There is an art to the night of the seder, in which we imagine new possibilities for both our national and personal life.  The multilayered nature of the seder night is expressed in a fundamental debate recorded in the Talmud.  What exactly is the story of the night?  What is the degradation and what is the praise? For one sage (Shmuel) it begins with avadim hayiunu-we were slaves in Egypt- and ends veYotzeinu Hashem MiMitzraim- and God took us out of Egypt.  This is a story of physical liberation, of return, and even resistance.  We imagine and declare in the opening of the retelling, ‘this year we are slaves but next year we will be free; this year we are here but next year in the land of Israel.’  However. another sage (Rav) provides quite a different narrative.  We begin with ‘our ancestors were idolators’ and end with ‘and now God has brought us close to God’s worship.’ In this retelling, our redemption ultimately has nothing to do with what is happening outside of us, but what is occurring inside of us.  To quote the Canadian poet Dianne Brand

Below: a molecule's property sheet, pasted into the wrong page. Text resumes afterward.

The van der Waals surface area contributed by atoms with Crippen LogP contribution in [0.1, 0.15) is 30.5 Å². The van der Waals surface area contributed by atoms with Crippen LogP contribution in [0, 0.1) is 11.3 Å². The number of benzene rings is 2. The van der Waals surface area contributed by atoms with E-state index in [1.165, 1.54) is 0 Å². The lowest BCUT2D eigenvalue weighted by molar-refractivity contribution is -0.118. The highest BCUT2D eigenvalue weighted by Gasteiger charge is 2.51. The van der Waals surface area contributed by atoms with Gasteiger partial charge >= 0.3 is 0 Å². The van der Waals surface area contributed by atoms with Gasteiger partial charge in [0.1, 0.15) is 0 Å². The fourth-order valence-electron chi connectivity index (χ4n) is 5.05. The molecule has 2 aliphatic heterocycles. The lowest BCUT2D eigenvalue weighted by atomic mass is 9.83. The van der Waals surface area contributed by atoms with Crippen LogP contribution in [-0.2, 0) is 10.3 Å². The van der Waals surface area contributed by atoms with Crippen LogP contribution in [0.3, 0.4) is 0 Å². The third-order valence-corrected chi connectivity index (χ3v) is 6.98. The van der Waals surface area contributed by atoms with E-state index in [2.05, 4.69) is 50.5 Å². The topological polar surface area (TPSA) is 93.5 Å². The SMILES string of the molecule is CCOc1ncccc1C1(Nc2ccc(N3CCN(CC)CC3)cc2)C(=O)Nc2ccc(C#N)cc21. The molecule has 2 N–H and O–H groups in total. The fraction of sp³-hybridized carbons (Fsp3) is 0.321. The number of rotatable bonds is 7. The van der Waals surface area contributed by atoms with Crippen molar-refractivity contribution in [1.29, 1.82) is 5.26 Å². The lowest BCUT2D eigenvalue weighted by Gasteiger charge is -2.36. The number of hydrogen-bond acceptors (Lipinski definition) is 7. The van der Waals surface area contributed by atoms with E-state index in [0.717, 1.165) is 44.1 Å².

Revolutions do not happen outside of  you, they happen in the vein, they change you and you change yourself, you wake up in the morning changing.  You say this is the human being I want to be.  You are making for yourself a future, and you do not even know the extent of it when you begin but you have a hint, a taste in your throat of the warm elixir of the possible.

Rav is offering us a different avenue to redemption; the most important dimension of Jewish life is not the political life of the body, but the spiritual life of the soul.

Of course, Jewish tradition ultimately did not adjudicate between the positions, and both narratives are recorded in the traditional Haggadah. The reason for this is clear; different people and different generations will gravitate to diverse stories. Even if the body politic has been battered and bruised, as we have seen after October 7, Rav offers a possibility not to succumb in defeat in the realm of our spiritual lives. Rav states that Passover is a time in which we reconnect with our ultimate values, and these values matter at all times and all places and all situations.  The seder night commands us to try and find a way in which we feel a sense of agency, of hope and purpose, when everything around us may feel confusing, uncertain, even absurd.  How do we do that?